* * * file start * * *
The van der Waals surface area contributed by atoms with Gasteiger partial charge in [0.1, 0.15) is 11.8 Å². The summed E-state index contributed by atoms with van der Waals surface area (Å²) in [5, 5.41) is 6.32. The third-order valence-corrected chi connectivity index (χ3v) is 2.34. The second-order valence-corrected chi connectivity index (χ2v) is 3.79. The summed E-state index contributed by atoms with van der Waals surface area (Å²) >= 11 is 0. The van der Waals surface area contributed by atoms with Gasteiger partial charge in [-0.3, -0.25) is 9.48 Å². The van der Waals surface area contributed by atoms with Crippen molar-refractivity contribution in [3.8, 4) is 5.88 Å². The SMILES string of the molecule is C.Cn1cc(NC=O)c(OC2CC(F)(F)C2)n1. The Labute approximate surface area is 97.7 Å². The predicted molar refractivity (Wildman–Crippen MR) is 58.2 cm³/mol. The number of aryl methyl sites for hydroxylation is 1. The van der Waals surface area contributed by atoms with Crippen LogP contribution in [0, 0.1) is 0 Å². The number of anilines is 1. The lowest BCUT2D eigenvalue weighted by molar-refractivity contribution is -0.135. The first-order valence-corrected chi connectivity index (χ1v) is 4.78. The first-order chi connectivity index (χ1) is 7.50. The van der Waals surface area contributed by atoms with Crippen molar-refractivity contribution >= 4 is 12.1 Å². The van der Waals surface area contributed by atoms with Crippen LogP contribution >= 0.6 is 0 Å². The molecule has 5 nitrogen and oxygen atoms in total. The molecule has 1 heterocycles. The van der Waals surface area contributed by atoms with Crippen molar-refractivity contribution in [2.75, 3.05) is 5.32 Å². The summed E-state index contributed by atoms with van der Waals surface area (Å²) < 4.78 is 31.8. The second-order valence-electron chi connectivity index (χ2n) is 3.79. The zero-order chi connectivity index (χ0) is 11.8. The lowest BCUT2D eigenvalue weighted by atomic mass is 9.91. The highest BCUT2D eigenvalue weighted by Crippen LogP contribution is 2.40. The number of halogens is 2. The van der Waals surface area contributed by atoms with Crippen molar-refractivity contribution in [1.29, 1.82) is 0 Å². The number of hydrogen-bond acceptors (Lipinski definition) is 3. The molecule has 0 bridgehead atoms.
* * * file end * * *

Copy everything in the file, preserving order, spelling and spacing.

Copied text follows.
The van der Waals surface area contributed by atoms with Gasteiger partial charge in [0.1, 0.15) is 11.8 Å². The summed E-state index contributed by atoms with van der Waals surface area (Å²) in [5, 5.41) is 6.32. The third-order valence-corrected chi connectivity index (χ3v) is 2.34. The second-order valence-corrected chi connectivity index (χ2v) is 3.79. The summed E-state index contributed by atoms with van der Waals surface area (Å²) >= 11 is 0. The van der Waals surface area contributed by atoms with Gasteiger partial charge in [-0.3, -0.25) is 9.48 Å². The van der Waals surface area contributed by atoms with Crippen molar-refractivity contribution in [3.8, 4) is 5.88 Å². The SMILES string of the molecule is C.Cn1cc(NC=O)c(OC2CC(F)(F)C2)n1. The Labute approximate surface area is 97.7 Å². The predicted molar refractivity (Wildman–Crippen MR) is 58.2 cm³/mol. The number of aryl methyl sites for hydroxylation is 1. The van der Waals surface area contributed by atoms with Crippen LogP contribution in [0, 0.1) is 0 Å². The number of anilines is 1. The lowest BCUT2D eigenvalue weighted by molar-refractivity contribution is -0.135. The first-order valence-corrected chi connectivity index (χ1v) is 4.78. The first-order chi connectivity index (χ1) is 7.50. The van der Waals surface area contributed by atoms with Crippen molar-refractivity contribution >= 4 is 12.1 Å². The van der Waals surface area contributed by atoms with Crippen LogP contribution >= 0.6 is 0 Å². The molecule has 5 nitrogen and oxygen atoms in total. The molecule has 1 heterocycles. The van der Waals surface area contributed by atoms with Crippen molar-refractivity contribution in [2.75, 3.05) is 5.32 Å². The summed E-state index contributed by atoms with van der Waals surface area (Å²) < 4.78 is 31.8. The second-order valence-electron chi connectivity index (χ2n) is 3.79. The zero-order chi connectivity index (χ0) is 11.8. The lowest BCUT2D eigenvalue weighted by atomic mass is 9.91. The highest BCUT2D eigenvalue weighted by Crippen LogP contribution is 2.40. The number of halogens is 2. The van der Waals surface area contributed by atoms with Crippen molar-refractivity contribution in [1.29, 1.82) is 0 Å². The number of hydrogen-bond acceptors (Lipinski definition) is 3. The molecule has 0 bridgehead atoms.